Philippine National Police

New PNP chief to cops: Tap ‘respected women’ to enforce lockdown

Rambo Talabong
'Let's enjoin the women, the respected women, the matured, respected women,' says Lieutenant General Camilo Cascolan

To police communities more effectively during the pandemic, the Philippine National Police (PNP) must work with “respected women” in barangays (villages), new top cop Lieutenant General Camilo Cascolan said.

“If ever it would be very hard for you, let’s enjoin the women, the respected women, the matured, respected women of the barangay so that they can discipline people in their own community,” Cascolan said during a Rappler Talk interview on Wednesday, September 3.

Cascolan was responding to Rappler’s question on what policies he would put in place so that the police could better enforce lockdown rules and reduce incidents of abuse.

By tapping elderly women, Cascolan hopes that communities get to police themselves, thus limiting encounters, and possible altercations, with law enforcers.

New PNP chief to cops: Tap ‘respected women’ to enforce lockdown
Why does this matter?

Under the coronavirus lockdown, police have figured in multiple incidents of abuse in enforcing rules set by the national government.

In April, a Quezon City cop shot dead a schizophrenic and traumatized former soldier, Winston Ragos, for allegedly threatening the life of law enforcers when he attempted to pull something from his sling bag. Cops thought it was a gun, but witnesses and relatives said it was just a water bottle.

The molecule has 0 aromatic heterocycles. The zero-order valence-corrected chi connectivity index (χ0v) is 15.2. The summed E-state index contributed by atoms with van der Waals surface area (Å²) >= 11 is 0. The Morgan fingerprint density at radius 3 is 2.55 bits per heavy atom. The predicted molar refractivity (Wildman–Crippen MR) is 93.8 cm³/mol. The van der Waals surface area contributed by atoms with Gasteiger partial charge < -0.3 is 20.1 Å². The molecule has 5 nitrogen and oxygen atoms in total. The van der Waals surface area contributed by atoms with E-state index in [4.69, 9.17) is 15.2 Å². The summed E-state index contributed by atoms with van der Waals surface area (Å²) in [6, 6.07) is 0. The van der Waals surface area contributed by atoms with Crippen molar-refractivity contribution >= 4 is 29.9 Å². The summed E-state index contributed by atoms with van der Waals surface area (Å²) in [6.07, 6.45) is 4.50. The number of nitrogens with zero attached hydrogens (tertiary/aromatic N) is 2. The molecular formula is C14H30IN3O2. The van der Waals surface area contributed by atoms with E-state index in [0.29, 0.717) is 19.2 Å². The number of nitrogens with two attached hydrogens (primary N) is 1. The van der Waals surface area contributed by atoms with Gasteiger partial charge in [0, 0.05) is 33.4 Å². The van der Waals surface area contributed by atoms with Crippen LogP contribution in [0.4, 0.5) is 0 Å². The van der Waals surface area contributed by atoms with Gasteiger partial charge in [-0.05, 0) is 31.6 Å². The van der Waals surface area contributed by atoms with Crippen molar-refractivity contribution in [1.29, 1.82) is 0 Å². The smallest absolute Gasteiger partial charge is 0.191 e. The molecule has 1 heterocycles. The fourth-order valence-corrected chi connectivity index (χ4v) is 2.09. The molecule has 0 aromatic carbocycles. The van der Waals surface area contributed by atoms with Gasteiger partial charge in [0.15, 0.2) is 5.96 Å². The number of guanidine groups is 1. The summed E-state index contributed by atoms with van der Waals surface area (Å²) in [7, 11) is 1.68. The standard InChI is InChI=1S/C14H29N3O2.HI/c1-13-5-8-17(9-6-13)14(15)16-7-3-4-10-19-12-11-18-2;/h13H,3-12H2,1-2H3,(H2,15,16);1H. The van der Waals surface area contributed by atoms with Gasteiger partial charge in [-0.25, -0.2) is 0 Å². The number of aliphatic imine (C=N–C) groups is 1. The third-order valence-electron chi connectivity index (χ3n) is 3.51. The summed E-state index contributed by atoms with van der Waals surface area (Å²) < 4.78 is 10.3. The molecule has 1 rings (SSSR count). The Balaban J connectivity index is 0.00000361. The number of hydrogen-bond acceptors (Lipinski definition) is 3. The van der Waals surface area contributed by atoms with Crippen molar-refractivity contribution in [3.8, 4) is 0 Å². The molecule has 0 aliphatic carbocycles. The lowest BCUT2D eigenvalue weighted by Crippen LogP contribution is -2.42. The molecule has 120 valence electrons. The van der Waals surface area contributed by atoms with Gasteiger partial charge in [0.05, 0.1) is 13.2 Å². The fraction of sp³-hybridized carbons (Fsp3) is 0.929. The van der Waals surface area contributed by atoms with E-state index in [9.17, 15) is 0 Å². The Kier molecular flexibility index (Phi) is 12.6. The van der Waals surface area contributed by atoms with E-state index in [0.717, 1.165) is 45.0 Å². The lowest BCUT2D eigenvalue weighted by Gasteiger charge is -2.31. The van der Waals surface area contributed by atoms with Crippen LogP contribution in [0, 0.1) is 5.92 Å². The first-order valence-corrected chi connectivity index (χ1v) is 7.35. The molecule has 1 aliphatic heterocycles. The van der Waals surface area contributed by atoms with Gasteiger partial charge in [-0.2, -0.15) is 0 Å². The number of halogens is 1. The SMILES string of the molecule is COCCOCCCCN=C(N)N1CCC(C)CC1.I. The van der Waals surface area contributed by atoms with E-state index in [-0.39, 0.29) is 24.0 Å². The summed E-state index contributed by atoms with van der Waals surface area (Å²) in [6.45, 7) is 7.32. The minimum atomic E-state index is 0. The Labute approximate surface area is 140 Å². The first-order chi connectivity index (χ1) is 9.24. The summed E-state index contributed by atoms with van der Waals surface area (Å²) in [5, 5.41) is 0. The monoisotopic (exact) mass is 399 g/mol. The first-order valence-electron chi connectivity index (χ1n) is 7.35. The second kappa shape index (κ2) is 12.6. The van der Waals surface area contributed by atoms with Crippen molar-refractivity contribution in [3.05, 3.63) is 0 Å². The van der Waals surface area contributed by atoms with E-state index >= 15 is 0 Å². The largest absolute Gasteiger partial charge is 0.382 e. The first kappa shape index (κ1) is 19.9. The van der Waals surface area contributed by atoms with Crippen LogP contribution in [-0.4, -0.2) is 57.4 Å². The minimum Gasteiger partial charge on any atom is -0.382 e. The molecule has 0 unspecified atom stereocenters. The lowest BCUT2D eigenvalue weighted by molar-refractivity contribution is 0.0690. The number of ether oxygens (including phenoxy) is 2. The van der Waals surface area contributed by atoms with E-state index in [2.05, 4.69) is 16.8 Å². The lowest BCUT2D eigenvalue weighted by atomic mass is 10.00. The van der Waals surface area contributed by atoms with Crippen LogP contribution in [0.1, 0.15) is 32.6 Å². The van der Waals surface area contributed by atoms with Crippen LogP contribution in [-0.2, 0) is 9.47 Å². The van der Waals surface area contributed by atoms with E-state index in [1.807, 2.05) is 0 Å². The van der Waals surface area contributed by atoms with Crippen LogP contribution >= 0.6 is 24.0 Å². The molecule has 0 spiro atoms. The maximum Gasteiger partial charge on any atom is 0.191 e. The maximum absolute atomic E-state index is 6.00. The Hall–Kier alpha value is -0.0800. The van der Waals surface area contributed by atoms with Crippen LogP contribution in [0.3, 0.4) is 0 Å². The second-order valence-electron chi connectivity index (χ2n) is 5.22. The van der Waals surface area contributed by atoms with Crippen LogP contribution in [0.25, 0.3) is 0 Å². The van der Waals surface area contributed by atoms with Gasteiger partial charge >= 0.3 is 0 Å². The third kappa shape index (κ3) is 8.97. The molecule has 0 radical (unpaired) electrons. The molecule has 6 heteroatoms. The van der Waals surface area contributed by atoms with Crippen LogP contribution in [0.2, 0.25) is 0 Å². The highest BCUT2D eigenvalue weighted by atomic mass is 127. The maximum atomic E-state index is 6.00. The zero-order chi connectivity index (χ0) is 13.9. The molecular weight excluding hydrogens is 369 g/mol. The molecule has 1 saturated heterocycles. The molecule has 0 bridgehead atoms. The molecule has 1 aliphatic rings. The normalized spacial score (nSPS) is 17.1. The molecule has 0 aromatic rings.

A week later, Quezon City local officials mauled and dragged a fish vendor named Michael Rubuia for failing to wear a face mask and not bringing a quarantine pass while selling outdoors. He was later released the public backlash.

Aside from the basic manuals that order the police to uphold human rights, the PNP has neither crafted clear guidelines nor issued statements aimed at preventing police abuse. –

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Rambo Talabong

Rambo Talabong covers the House of Representatives and local governments for Rappler. Prior to this, he covered security and crime. He was named Jaime V. Ongpin Fellow in 2019 for his reporting on President Rodrigo Duterte’s war on drugs. In 2021, he was selected as a journalism fellow by the Fellowships at Auschwitz for the Study of Professional Ethics.